When I started working at 2 Fish Co. about a year and a half ago, I found it hard to explain my job to my friends and family.
In addition to wondering what the position of “content developer” entailed, they expressed confusion about what a marketing agency actually does. I did my best to answer them in the moment, but I would find myself vaguely listing services, which often didn’t clear anything up for people completely unfamiliar with marketing. Terms like “digital marketing,” “brand development,” and “marketing automation” just resulted in blank stares or perplexed expressions.
The question “what does a marketing agency do?” is a little complicated, and the answer really depends on the individual agency.
If you have some understanding of marketing or you’ve read our blog “What is marketing, anyway?”, you know that marketing is all about the 4 Ps: Product, Price, Place, and Promotion. (The 4 Ps are also known as the “marketing mix.”) Basically, the 4 Ps are the factors that marketers need to consider and use when communicating with and selling to customers. Marketing involves facilitating exchanges by getting the right product or service, at the right price, in the right place. Promotion comes in because the right messages need to be shared with the right audience to generate awareness of and interest in the product.
Because people often equate marketing solely with the advertisements they see in their daily lives, they may think that marketers and marketing agencies are only responsible for promotion. But marketing agencies—in the truest sense of the term—offer support with all 4 Ps. They help with or advise on everything involved with bringing an offering to market, from market research to pricing to distribution to—yes—advertising.
Adding to, or perhaps at the root of, the confusion about what marketing agencies do is the fact that it is extremely common for organizations called “marketing agencies” to more closely resemble advertising agencies. I’m not suggesting that it’s wrong; it’s just the way it is. Promotion is a critical aspect of marketing, and—by my observation—the most frequently outsourced, which may explain this phenomenon.
For marketing agencies that focus heavily on the promotion side of the marketing mix, their role is to develop and execute strategies for raising awareness of, generating interest in, and creating preference for a product or service among customers. Their service areas may include, but often extend beyond, the following:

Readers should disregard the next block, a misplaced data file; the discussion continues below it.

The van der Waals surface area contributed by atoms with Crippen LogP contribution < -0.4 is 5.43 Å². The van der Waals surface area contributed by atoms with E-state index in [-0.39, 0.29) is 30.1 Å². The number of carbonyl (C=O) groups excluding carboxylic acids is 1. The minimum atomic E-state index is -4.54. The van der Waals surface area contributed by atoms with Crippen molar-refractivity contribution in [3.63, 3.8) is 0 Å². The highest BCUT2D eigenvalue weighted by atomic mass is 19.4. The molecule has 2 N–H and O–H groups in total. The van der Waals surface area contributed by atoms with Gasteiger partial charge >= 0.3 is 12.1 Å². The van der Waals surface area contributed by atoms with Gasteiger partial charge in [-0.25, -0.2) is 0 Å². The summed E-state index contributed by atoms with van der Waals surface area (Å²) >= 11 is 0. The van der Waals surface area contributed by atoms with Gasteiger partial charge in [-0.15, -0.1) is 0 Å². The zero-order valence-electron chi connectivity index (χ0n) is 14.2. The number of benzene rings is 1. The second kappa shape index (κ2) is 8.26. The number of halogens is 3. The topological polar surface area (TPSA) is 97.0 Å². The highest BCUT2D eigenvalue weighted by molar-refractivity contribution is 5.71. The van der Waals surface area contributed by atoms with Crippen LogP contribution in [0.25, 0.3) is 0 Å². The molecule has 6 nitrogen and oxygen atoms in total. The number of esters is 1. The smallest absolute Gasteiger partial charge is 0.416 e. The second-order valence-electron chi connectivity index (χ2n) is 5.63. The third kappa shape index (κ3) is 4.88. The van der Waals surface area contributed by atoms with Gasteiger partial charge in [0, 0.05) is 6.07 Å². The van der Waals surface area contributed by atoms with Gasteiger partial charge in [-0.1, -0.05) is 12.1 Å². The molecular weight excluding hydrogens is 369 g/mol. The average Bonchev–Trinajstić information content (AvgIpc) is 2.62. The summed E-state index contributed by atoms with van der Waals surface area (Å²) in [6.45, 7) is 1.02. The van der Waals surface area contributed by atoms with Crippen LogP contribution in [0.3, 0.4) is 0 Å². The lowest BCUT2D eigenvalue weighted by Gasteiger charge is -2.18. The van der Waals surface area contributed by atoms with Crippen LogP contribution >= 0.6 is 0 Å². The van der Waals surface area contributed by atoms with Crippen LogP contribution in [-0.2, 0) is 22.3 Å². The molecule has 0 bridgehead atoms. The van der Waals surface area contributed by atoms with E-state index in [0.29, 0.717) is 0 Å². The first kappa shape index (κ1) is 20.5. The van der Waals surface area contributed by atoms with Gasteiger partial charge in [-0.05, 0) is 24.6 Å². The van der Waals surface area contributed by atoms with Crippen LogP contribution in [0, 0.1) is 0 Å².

• Website Design
• Digital Marketing
• Social Media Management
• Email Marketing
• Print Material Design
• Search Engine Optimization
• Content Development
At 2 Fish Co, we come alongside marketing professionals or teams who are barely keeping their heads above water—struggling to find time for everything they need to accomplish, not seeing the intended results of their efforts, or both. Oftentimes, they need a helping hand (or a lot of helping hands) with development and execution of promotional strategy but have a handle on the first three Ps. (If they don’t, we’re equipped to assist them with those too.) We help our clients define their marketing communications strategy, and we develop promotional tools (think websites, magazines, emails, social media posts, advertisements, brochures, and more) that help them achieve their marketing objectives.
As previously mentioned, another marketing agency may take a more broad and consultative role, advising on product development, distribution, overall marketing strategy, and the like. Still another might offer those services as well as promotional services.
If you’re shopping around for a marketing agency, trying to decide if you want to work at a marketing agency, or you’re merely interested in learning more about them, here’s the main takeaway: there’s no set list of the things that every marketing agency does. If you asked ten different marketing professionals what a marketing agency does, they’d give you ten different answers. And rightly so. While all marketing agencies work to facilitate exchanges between their client and that client’s customers, the role they play in doing so can vary widely. The best way to know what a specific agency does? Check out the list of services on their website, or give them a call.
Nowadays, when I’m asked about my job by Uncle Mike/Cousin Tim/a random person I met at the gym, I use a variation of the following explanation:
I work at a marketing agency. At 2 Fish Company, we help our clients plan their marketing communications strategy, and we come up with tactics that help them achieve their marketing goals. Day-to-day, we develop communications tools to get our clients’ messages to their customers. Some of the tools we create include websites, magazines, logos, and email campaigns.
We hope you have a bit better understanding of what marketing agencies do, but there’s plenty that we didn’t have space to cover in our short blog. Have more questions about marketing that need answering? Send an email to firstname.lastname@example.org, and look out for future blogs on the subject of marketing!